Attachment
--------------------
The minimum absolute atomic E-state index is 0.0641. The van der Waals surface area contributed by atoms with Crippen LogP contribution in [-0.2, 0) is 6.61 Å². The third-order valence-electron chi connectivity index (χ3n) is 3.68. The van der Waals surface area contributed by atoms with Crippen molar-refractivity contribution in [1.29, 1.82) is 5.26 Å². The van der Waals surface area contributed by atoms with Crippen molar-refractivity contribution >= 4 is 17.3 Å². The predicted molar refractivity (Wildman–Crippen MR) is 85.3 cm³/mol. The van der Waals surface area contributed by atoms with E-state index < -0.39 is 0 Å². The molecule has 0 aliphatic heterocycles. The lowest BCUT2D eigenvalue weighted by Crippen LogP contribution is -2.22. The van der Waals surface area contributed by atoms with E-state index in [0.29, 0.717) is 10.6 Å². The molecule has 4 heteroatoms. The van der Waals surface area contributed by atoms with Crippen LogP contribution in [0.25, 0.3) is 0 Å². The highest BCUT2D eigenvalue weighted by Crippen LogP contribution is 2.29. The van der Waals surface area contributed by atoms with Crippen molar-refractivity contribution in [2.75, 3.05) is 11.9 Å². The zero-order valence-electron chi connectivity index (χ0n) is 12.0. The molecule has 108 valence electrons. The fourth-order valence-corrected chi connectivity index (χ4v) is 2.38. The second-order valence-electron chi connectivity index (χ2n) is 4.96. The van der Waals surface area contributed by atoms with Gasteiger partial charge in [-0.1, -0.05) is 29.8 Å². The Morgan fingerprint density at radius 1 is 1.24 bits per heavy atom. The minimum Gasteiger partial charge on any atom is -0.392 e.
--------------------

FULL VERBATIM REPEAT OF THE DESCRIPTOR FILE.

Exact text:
The minimum absolute atomic E-state index is 0.0641. The van der Waals surface area contributed by atoms with Crippen LogP contribution in [-0.2, 0) is 6.61 Å². The third-order valence-electron chi connectivity index (χ3n) is 3.68. The van der Waals surface area contributed by atoms with Crippen molar-refractivity contribution in [1.29, 1.82) is 5.26 Å². The van der Waals surface area contributed by atoms with Crippen molar-refractivity contribution >= 4 is 17.3 Å². The predicted molar refractivity (Wildman–Crippen MR) is 85.3 cm³/mol. The van der Waals surface area contributed by atoms with E-state index < -0.39 is 0 Å². The molecule has 0 aliphatic heterocycles. The lowest BCUT2D eigenvalue weighted by Crippen LogP contribution is -2.22. The van der Waals surface area contributed by atoms with E-state index in [0.29, 0.717) is 10.6 Å². The molecule has 4 heteroatoms. The van der Waals surface area contributed by atoms with Crippen LogP contribution in [0.25, 0.3) is 0 Å². The highest BCUT2D eigenvalue weighted by Crippen LogP contribution is 2.29. The van der Waals surface area contributed by atoms with Crippen molar-refractivity contribution in [2.75, 3.05) is 11.9 Å². The zero-order valence-electron chi connectivity index (χ0n) is 12.0. The molecule has 108 valence electrons. The fourth-order valence-corrected chi connectivity index (χ4v) is 2.38. The second-order valence-electron chi connectivity index (χ2n) is 4.96. The van der Waals surface area contributed by atoms with Gasteiger partial charge in [-0.1, -0.05) is 29.8 Å². The Morgan fingerprint density at radius 1 is 1.24 bits per heavy atom. The minimum Gasteiger partial charge on any atom is -0.392 e.